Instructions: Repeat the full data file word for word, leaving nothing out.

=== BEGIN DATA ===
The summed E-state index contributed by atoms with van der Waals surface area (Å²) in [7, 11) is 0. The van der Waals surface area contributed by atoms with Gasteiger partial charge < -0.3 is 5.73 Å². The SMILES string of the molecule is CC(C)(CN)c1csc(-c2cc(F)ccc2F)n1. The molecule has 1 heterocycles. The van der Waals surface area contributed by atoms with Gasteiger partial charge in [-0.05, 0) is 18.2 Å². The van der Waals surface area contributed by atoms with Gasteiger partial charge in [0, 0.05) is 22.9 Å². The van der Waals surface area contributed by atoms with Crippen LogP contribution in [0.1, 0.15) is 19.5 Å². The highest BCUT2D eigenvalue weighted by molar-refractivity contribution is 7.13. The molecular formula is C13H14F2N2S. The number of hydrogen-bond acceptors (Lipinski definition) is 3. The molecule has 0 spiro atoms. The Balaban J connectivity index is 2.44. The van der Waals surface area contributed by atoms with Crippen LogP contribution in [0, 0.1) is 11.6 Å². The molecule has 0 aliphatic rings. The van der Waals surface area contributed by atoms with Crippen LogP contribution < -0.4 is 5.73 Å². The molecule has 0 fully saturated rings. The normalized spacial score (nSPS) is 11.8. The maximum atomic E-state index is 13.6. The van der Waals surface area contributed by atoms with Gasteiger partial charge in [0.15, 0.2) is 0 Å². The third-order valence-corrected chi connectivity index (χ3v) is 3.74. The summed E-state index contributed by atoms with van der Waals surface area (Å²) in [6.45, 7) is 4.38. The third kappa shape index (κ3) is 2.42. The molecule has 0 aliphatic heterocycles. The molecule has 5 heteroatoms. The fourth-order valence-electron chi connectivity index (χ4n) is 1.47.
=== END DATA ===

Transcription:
The summed E-state index contributed by atoms with van der Waals surface area (Å²) in [7, 11) is 0. The van der Waals surface area contributed by atoms with Gasteiger partial charge < -0.3 is 5.73 Å². The SMILES string of the molecule is CC(C)(CN)c1csc(-c2cc(F)ccc2F)n1. The molecule has 1 heterocycles. The van der Waals surface area contributed by atoms with Gasteiger partial charge in [-0.05, 0) is 18.2 Å². The van der Waals surface area contributed by atoms with Gasteiger partial charge in [0, 0.05) is 22.9 Å². The van der Waals surface area contributed by atoms with Crippen LogP contribution in [0.1, 0.15) is 19.5 Å². The highest BCUT2D eigenvalue weighted by molar-refractivity contribution is 7.13. The molecular formula is C13H14F2N2S. The number of hydrogen-bond acceptors (Lipinski definition) is 3. The molecule has 0 spiro atoms. The Balaban J connectivity index is 2.44. The van der Waals surface area contributed by atoms with Crippen LogP contribution in [0, 0.1) is 11.6 Å². The molecule has 0 aliphatic rings. The van der Waals surface area contributed by atoms with Crippen LogP contribution < -0.4 is 5.73 Å². The molecule has 0 fully saturated rings. The normalized spacial score (nSPS) is 11.8. The maximum atomic E-state index is 13.6. The van der Waals surface area contributed by atoms with Gasteiger partial charge in [0.15, 0.2) is 0 Å². The third-order valence-corrected chi connectivity index (χ3v) is 3.74. The summed E-state index contributed by atoms with van der Waals surface area (Å²) in [6.45, 7) is 4.38. The third kappa shape index (κ3) is 2.42. The molecule has 0 aliphatic heterocycles. The molecule has 5 heteroatoms. The fourth-order valence-electron chi connectivity index (χ4n) is 1.47.